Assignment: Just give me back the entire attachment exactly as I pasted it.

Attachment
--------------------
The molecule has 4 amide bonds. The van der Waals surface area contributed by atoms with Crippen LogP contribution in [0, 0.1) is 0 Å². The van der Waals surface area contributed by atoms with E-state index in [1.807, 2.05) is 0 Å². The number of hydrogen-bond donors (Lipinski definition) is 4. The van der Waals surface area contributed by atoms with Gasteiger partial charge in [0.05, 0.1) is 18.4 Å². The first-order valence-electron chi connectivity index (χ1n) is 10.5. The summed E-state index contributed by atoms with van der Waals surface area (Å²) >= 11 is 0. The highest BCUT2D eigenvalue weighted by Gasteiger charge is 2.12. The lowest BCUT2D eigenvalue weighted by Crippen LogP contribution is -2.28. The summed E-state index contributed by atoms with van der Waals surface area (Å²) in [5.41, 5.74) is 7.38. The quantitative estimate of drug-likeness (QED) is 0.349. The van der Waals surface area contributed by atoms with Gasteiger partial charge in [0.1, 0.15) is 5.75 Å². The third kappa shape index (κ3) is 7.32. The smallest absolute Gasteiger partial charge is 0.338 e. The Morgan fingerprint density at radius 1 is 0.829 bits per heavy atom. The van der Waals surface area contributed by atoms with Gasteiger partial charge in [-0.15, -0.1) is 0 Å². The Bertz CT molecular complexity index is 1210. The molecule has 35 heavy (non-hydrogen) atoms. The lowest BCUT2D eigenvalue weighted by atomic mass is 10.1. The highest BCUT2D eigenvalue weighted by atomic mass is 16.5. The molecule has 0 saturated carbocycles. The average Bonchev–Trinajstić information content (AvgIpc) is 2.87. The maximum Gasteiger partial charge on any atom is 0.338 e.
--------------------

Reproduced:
The molecule has 4 amide bonds. The van der Waals surface area contributed by atoms with Crippen LogP contribution in [0, 0.1) is 0 Å². The van der Waals surface area contributed by atoms with E-state index in [1.807, 2.05) is 0 Å². The number of hydrogen-bond donors (Lipinski definition) is 4. The van der Waals surface area contributed by atoms with Gasteiger partial charge in [0.05, 0.1) is 18.4 Å². The first-order valence-electron chi connectivity index (χ1n) is 10.5. The summed E-state index contributed by atoms with van der Waals surface area (Å²) >= 11 is 0. The highest BCUT2D eigenvalue weighted by Gasteiger charge is 2.12. The lowest BCUT2D eigenvalue weighted by Crippen LogP contribution is -2.28. The summed E-state index contributed by atoms with van der Waals surface area (Å²) in [5.41, 5.74) is 7.38. The quantitative estimate of drug-likeness (QED) is 0.349. The van der Waals surface area contributed by atoms with Gasteiger partial charge in [0.1, 0.15) is 5.75 Å². The third kappa shape index (κ3) is 7.32. The smallest absolute Gasteiger partial charge is 0.338 e. The Morgan fingerprint density at radius 1 is 0.829 bits per heavy atom. The van der Waals surface area contributed by atoms with Gasteiger partial charge in [-0.15, -0.1) is 0 Å². The Bertz CT molecular complexity index is 1210. The molecule has 35 heavy (non-hydrogen) atoms. The lowest BCUT2D eigenvalue weighted by atomic mass is 10.1. The highest BCUT2D eigenvalue weighted by atomic mass is 16.5. The molecule has 0 saturated carbocycles. The average Bonchev–Trinajstić information content (AvgIpc) is 2.87. The maximum Gasteiger partial charge on any atom is 0.338 e.